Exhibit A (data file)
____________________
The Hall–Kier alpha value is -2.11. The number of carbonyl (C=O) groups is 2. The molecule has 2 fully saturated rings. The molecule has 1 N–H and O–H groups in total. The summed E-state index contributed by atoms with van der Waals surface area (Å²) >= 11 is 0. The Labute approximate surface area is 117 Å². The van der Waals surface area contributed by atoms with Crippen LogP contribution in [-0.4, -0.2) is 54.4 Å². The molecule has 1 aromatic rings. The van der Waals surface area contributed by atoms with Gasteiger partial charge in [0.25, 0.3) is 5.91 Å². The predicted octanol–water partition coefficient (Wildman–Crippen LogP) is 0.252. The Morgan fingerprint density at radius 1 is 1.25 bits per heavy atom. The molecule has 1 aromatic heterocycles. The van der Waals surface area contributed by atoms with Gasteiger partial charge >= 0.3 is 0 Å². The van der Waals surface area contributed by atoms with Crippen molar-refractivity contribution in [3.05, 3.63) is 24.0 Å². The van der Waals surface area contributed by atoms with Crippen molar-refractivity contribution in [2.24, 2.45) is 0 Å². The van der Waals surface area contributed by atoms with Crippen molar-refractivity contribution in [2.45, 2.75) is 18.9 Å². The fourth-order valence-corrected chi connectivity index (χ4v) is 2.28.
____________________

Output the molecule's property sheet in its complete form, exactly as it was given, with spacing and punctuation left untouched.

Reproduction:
The Hall–Kier alpha value is -2.11. The number of carbonyl (C=O) groups is 2. The molecule has 2 fully saturated rings. The molecule has 1 N–H and O–H groups in total. The summed E-state index contributed by atoms with van der Waals surface area (Å²) >= 11 is 0. The Labute approximate surface area is 117 Å². The van der Waals surface area contributed by atoms with Crippen LogP contribution in [-0.4, -0.2) is 54.4 Å². The molecule has 1 aromatic rings. The van der Waals surface area contributed by atoms with Gasteiger partial charge in [0.25, 0.3) is 5.91 Å². The predicted octanol–water partition coefficient (Wildman–Crippen LogP) is 0.252. The Morgan fingerprint density at radius 1 is 1.25 bits per heavy atom. The molecule has 1 aromatic heterocycles. The van der Waals surface area contributed by atoms with Gasteiger partial charge >= 0.3 is 0 Å². The van der Waals surface area contributed by atoms with Crippen molar-refractivity contribution in [3.05, 3.63) is 24.0 Å². The van der Waals surface area contributed by atoms with Crippen molar-refractivity contribution in [2.24, 2.45) is 0 Å². The van der Waals surface area contributed by atoms with Crippen molar-refractivity contribution in [2.45, 2.75) is 18.9 Å². The fourth-order valence-corrected chi connectivity index (χ4v) is 2.28.